Queen Victoria’s Floating Garden of Secrets and Natural Wonders
- 27 April 2013 at Pine Street in Boulder
- 3 May 2013 at the Dairy Center in Boulder
- 5 May 2013 at Su Teatro in Denver
In this dystopian steampunk operetta, Queen Victoria II is on her way to inspect HMS Annelid, a scientific sailing ship à la Charles Darwin’s HMS Beagle, when she’s delayed by a bit of “climate strange and global storming.” Mermaid queens demand climate treaties, pirates in petticoats mutiny, sky pirates are shot from the air and must be rescued from the drink, and disguises and mistaken identities round out the intricacies of this homage to both Mozart and Gilbert & Sullivan.
Delightful Edwardian-inspired costumes and dazzling mermaid garb cobbled together with artifacts from another time offer a nod to the archaeological and scientific frenzy of the Victorian era. Clever mechanical sets and ornate gizmos that hilariously malfunction add layers of interest to the show.
The first act was presented as a teaser in Boston last year at the Great New England Steampunk Exhibition and is designed to be shipped in boxes to any locale, with rapid setup/breakdown. The show is designed to be presented in multiple venues and plans are in motion for a touring production.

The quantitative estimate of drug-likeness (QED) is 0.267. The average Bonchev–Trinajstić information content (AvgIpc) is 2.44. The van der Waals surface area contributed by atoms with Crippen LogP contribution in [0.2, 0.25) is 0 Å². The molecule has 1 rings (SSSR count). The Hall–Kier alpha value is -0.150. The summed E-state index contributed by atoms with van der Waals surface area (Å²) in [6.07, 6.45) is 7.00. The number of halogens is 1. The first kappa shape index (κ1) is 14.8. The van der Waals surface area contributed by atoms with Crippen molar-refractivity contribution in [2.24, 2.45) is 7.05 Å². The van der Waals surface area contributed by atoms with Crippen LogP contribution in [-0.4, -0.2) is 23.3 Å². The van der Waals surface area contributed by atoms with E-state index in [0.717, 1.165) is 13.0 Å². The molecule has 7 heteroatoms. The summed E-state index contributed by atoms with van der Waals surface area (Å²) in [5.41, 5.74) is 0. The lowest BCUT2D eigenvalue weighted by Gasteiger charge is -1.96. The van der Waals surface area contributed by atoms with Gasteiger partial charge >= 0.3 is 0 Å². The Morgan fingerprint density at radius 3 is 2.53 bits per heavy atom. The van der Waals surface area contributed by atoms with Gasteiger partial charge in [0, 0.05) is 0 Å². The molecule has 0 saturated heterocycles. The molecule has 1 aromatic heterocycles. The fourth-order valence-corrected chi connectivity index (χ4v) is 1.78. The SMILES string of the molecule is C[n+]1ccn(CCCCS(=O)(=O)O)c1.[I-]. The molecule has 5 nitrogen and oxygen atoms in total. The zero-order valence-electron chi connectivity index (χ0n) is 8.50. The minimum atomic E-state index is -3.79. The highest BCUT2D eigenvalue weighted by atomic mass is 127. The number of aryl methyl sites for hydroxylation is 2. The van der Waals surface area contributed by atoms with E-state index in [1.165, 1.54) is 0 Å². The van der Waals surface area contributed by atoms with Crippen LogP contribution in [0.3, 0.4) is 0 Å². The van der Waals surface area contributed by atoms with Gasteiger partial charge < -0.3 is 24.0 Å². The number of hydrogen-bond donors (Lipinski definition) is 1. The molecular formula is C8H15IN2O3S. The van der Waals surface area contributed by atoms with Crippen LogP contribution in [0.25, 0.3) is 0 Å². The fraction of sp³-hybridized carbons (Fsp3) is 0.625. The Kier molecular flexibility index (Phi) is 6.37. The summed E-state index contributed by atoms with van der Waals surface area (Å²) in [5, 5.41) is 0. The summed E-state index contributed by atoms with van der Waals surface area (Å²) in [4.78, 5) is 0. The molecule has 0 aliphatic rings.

Shades of Henry Higgins
The Annelid isn’t any old flying/swimming/sailing vessel; it’s also a floating reformatory for wayward young women, who also serve as its all-female crew — between lessons in manners and etiquette and illicit games of dice and sword fights.
Amelia, the queen’s niece by way of some obscure branch of the tangled family tree of European royalty, is being prepared to marry the Queen’s brother and become Queen herself someday. But Amelia has a pesky habit of asking too many questions and insisting that she be allowed to become a sky scientist, adventurer, and explorer (hence the “finishing” school).
Empire and Empirical Method
The queen’s brother, disguised as a sky pirate, “drops in” to check out Amelia, his intended. A trio of mermaids, the finest of the “specimens” in Darwin’s collection, are slated for vivisection as subjects of science, the empirical method — or are they, asks the pirate, in truth, subjects of the Empire and of the Queen?
The mermaids make an impassioned plea for an audience with QVII herself, as the oceans are in crisis due to the activities of the land people. The ladies in training, the ship’s crew, mutiny and pretend to be Mr. and Mrs. Darwin for the Queen’s visit. Lively, naughty lyrics instruct us that “If we want to get ahead, we must make it our intent — to polish up the (br)asses of the one percent,” and there’s a can can that’s a rallying cry for female empowerment.
In the end, it’s a bit of a morality play on efforts to control nature, both human and nonhuman, but the show is so much fun that there’s ne’r a preachy moment.